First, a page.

When it comes to abortion, it’s the Alito – and Leo – Supreme Court now

By Joan McCarter | 15 December 2023
Daily Kos

Supreme Court Justice Samuel Alito. (Credit: YouTube / screengrab)

According to new reporting from The New York Times’ Jodi Kantor and Adam Liptak, the precedent-shattering abortion decision handed down by the Supreme Court in June 2022 was the result of the heavy-handed machinations of one extremist on the court: Justice Samuel Alito, who authored the Dobbs v. Jackson Women’s Health ruling. The deep dive into the modern court’s sharp departure from the norms and procedures on the issue of abortion shows the extent to which the far right—and Leonard Leo’s dark-money empire—have captured this institution that has literal life-and-death power over Americans.

Using a variety of anonymous sources, notes, and documents, Kantor and Liptak show how Leo corralled the conservatives and shut Chief Justice John Roberts out of the process. Within 10 minutes of Alito sharing his initial 98-page draft of the decision on Feb. 10, 2022, Justice Neil Gorsuch had signed on. The next day, Justices Clarence Thomas and Amy Coney Barrett added their names. Within days, so had Justice Brett Kavanaugh. None had revisions or alterations, as would be the normal process in crafting a decision. They rubber-stamped Alito.

“Justice Alito appeared to have pregamed it among some of the conservative justices, out of view from other colleagues, to safeguard a coalition more fragile than it looked,” Kantor and Liptak write. They go on to explain how Alito engineered the whole process, from when the state of Mississippi first filed a less extreme challenge to abortion rights to keeping the case at bay until Justice Ruth Bader Ginsburg died and was replaced by a Donald Trump nominee. Even then, he didn’t move right away:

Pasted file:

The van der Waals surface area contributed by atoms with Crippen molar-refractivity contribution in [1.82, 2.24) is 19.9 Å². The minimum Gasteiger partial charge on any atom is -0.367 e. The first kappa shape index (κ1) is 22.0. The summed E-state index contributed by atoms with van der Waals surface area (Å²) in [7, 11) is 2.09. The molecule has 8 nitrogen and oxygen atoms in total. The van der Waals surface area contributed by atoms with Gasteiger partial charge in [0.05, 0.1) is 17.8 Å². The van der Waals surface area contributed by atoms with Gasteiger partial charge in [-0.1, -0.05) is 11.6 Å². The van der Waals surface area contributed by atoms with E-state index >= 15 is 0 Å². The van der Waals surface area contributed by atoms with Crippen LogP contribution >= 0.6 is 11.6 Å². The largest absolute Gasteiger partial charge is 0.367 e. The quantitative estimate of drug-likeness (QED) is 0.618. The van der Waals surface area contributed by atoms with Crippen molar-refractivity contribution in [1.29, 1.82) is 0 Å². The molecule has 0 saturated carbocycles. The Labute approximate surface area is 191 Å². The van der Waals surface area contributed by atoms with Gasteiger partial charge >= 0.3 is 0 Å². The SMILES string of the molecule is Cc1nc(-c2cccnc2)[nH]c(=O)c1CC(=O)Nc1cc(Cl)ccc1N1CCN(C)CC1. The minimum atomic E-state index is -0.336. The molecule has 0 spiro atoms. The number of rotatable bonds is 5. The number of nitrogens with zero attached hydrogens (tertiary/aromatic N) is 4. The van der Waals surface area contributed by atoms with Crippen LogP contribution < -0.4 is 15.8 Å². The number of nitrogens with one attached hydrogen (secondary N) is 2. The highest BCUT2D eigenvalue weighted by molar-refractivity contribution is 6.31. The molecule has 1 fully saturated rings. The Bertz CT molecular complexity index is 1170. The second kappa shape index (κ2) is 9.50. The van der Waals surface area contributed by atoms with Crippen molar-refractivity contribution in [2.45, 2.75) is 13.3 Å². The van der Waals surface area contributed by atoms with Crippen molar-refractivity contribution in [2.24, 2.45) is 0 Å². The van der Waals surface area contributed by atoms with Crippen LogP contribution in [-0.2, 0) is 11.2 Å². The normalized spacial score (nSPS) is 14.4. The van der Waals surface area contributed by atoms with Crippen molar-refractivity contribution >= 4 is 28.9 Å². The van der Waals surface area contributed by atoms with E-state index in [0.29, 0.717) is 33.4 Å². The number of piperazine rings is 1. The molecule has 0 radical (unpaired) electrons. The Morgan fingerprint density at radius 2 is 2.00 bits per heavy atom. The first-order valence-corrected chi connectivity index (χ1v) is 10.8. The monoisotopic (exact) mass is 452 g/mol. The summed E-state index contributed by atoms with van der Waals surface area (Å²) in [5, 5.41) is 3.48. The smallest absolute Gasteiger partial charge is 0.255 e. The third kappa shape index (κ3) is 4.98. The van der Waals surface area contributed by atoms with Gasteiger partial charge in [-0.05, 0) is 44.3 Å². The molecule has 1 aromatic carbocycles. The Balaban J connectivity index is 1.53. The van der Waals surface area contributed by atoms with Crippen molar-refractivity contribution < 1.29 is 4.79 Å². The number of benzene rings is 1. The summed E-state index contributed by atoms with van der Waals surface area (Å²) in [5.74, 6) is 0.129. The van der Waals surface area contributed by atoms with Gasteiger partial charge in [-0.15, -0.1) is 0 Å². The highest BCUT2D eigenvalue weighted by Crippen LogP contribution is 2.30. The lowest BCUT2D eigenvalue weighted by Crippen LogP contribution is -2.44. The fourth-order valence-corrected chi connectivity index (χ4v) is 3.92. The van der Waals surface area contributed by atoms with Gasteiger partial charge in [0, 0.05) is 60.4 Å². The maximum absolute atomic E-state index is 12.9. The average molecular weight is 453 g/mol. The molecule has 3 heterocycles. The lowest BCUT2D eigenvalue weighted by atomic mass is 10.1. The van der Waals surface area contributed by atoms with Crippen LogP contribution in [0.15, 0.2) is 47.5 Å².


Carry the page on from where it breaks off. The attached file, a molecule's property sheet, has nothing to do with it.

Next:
Suddenly the Mississippi law had fresh prospects. But instead of discussing whether to take the case, the court rescheduled the matter again and again, for an unusual nine times, through the end of the year. For at least some of that period, Justice Alito was doing the rescheduling, according to two people who observed the process. To some at the court, he appeared to be waiting for his new colleague (Amy Coney Barrett) to get settled.

Once she had settled in, it was a done deal. Roberts was left in the dust after months of effort to rein the conservatives into a less sweeping overthrow of federal abortion rights. With that, Alito and Thomas were effectively announcing that the court was now theirs.

Not just theirs, however, because there’s the man in the background who handed Alito those three Trump justices: Leonard Leo. His fingerprints are all over the Dobbs decision, with whole passages lifted from the amicus briefs filed by individuals and groups in Leo’s dark-money network. In fact, it could be argued that it’s not a Trump majority court, but a Leo majority court.

The backlash to the Dobbs decision, however, has resulted in much more interest in the court from the traditional media and from the public, resulting in important journalistic efforts like this one from the Times exploring the political forces at work in our country’s highest court. In the case of Alito and Thomas in particular, it’s the appearance of influence-peddling and corruption that has resulted in investigations by the Senate Judiciary Committee.

Roberts and the other justices are now saddled with the perception that the court is controlled by Alito and Thomas. It’s possibly why Roberts and the court’s liberals have been having more success in picking one or two of the other conservatives to moderate many of the court’s decisions post-Dobbs. For example, just this week the court let the state of Illinois’ semi-automatic weapons ban stand, turning away a challenge to the law.

That doesn’t much help the nation’s women, however. Here’s the heartbreaking coda to the Times’ report: what happened to the Jackson Women’s Health clinic and the women of Mississippi.

On July 6, the clinic performed its final abortion. The pink building was painted white and turned into a home décor store. But the phone lines stayed open. For months afterward, women who had not gotten the news about the justices’ decision in Washington were still calling.

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